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Just one Guy's personal blog of thoughts & sense--common, non, and otherwise--of the world in which we live.

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Location: Nipomo, Central Coast, California, United States

I also blog over at Nipomo News, Messenger and Advocate and Bloggernacle Times

Friday, November 11, 2005

Veteran's Day Besmirched by George Bush

Happy Veteran's Day to all the Honorable Veterans of this great and noble country. Veteran's day had its origins shortly after the end of World War I. On Monday, November 11, 1918 the Germans signed the the Armistice. An order then followed ending the hostilities in the war to end all wars.

In November, 1919, President Woodrow Wilson issued an Armistice Day proclamation, which in relevant part stated:
To us in America, the reflections of Armistice Day will be filled with solemn pride in the heroism of those who died in the country's service and with gratitude for the victory, both because of the thing from which it has freed us and because of the opportunity it has given America to show her sympathy with peace and justice in the councils of the nation.
In 1938 Congress proclaimed each November 11 to be Armistice Day. For 16 years the United States observed the holiday, including observances at the Tomb of the Unknown Soldier. At 11:00 a.m, the hour reflecting the original signing of the Armistice (truce) traffic stopped, in tribute to the dead. Volleys fired and taps sounded also in honor of a greatful nation to its war dead.

After World War II, Armistice Day was changed to Veteran's Day by an Act of Congress on May 24, 1954. President Eisenhower referred to the name change as an honor for the service of all America's armed forces in all of America's wars. (Source Veterans' Day Homepage).

Today, George Bush rather than honor America's sacred dead, rather than unifying a nation in solemn rememberance of her dead, he injected the hateful politics for which he is infamous. He used this Veteran's Day to berate those who dare disagree with him on his failed Iraq war policies. The Washington Post notes:

"It is deeply irresponsible to rewrite the history of how that war began," Bush said as he used a Veterans Day address here to lash out at critics. "These baseless attacks send the wrong signal to our troops and to an enemy that is questioning America's will." Democrats retaliated with a barrage of statements accusing the president of skewing the facts, just as they maintain he did in the run-up to the invasion of March 2003.

Although the two sides have long skirmished over the war, the sharp tenor Friday resembled an election-year campaign more than a policy disagreement. In a rare move, Bush in his speech took a direct swipe at last year's opponent, Sen. John F. Kerry (D-Mass.), while the White House issued an unusual campaign-style memo attacking Sen. Edward M. Kennedy (D-Mass.). Republican National Committee Chairman Ken Mehlman followed with a speech blistering 10 Democrats for "political doublespeak."

From their campaign-style war rooms, the Democrats and allied liberal interest groups churned out "fact sheets" dissecting Bush's comments and comparing them with past statements and investigation findings in an effort to undercut his arguments. Kerry accused Bush of "playing the politics of fear and smear on Veterans Day."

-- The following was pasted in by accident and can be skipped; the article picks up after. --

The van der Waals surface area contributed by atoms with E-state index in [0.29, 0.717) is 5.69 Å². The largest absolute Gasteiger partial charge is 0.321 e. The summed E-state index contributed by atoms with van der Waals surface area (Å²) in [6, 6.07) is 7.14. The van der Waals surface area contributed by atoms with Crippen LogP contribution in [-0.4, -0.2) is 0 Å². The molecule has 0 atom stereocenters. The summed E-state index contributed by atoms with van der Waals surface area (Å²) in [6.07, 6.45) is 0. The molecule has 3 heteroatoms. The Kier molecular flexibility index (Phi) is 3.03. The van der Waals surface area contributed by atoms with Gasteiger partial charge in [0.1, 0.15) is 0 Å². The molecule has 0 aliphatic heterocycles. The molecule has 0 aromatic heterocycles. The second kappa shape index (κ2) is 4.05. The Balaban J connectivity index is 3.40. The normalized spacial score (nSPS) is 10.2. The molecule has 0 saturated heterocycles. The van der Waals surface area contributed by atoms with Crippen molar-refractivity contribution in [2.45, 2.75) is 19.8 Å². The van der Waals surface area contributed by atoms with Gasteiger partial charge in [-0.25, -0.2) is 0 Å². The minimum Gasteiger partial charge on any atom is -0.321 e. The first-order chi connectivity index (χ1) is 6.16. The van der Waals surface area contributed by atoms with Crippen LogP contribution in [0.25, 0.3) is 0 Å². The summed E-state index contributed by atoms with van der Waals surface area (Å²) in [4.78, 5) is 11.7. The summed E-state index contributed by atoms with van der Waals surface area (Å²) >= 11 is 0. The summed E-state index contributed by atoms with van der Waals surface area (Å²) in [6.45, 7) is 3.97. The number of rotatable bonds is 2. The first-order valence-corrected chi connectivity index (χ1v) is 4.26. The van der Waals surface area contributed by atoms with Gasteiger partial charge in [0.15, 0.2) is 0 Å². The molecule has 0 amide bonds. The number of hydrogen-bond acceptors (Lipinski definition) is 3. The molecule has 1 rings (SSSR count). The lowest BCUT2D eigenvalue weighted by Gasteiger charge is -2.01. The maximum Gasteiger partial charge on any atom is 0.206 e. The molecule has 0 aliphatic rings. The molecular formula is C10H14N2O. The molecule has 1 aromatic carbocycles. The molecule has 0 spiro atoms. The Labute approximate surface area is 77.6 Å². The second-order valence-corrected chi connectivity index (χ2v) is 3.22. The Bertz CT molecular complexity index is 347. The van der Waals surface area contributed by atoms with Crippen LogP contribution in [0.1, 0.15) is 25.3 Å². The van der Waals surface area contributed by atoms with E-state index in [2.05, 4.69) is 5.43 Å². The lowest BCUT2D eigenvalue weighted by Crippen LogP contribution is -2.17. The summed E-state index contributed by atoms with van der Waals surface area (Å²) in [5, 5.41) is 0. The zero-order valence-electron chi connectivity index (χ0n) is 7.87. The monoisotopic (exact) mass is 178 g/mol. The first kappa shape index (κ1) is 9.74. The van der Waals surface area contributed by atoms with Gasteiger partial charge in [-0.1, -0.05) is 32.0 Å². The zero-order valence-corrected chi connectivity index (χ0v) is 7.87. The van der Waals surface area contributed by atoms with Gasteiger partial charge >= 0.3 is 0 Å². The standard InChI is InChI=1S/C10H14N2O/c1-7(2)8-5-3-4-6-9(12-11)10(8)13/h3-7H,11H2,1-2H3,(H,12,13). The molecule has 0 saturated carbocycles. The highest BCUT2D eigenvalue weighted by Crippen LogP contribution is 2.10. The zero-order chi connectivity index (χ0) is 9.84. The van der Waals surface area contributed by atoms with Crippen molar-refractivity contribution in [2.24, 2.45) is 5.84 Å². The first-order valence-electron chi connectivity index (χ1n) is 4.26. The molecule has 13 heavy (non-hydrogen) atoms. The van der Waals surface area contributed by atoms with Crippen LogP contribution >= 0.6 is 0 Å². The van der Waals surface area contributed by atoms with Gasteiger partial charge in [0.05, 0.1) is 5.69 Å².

The one re-writing the history of how the Iraq was began is George Bush. And, he is right: It is deeply irresponsible. His policies in Iraq, from the war's inception, to its prosecution, and the aftermath have been, and are irresponsible. What's more, most American's seem to know it:

The latest Washington Post-ABC News poll found that 64 percent of Americans disapprove of how Bush is handling the war and 60 percent believe it was not worth fighting -- in both cases, the worst numbers for the president since the invasion. The perjury indictment of I. Lewis "Scooter" Libby, who resigned as chief of staff to Vice President Cheney, has revived the issue of the administration's truthfulness in building the case for war, and nearly 3 in 5 voters in the Post-ABC poll do not consider Bush honest.

Mr. Bush is now resigned to fighting political battles, over a year old when he continues his criticism of Senator John Kerry over Iraq:

Taking aim at Kerry, who recently announced his support for a phased withdrawal of troops from Iraq, Bush quoted the senator's statement in voting in 2002 for a congressional resolution authorizing use of force against Saddam Hussein. At the time, Bush noted, Kerry said that "a deadly arsenal of weapons of mass destruction in his hands is a threat and a grave threat to our country." Bush added that other Democrats "who had access to the same intelligence" voted for the resolution.

Kerry later fired back. "This administration misled a nation into war by cherry-picking intelligence and stretching the truth beyond recognition," he said. "That's why Scooter Libby has been indicted."

Senate Minority Leader Harry M. Reid (D-Nev.) said Bush had "resorted to his old playbook of discredited rhetoric" and was "attacking those patriotic Americans who have raised serious questions about the case the Bush administration made to take our country to war."

It's clear to me, Mr. Bush has nothing new to say. He has no vision for our Country on what to do in Iraq, rather than pursue the same failed policies that have created the morass in which we now find ourselves, and will continue to find ourselves until we change direction.


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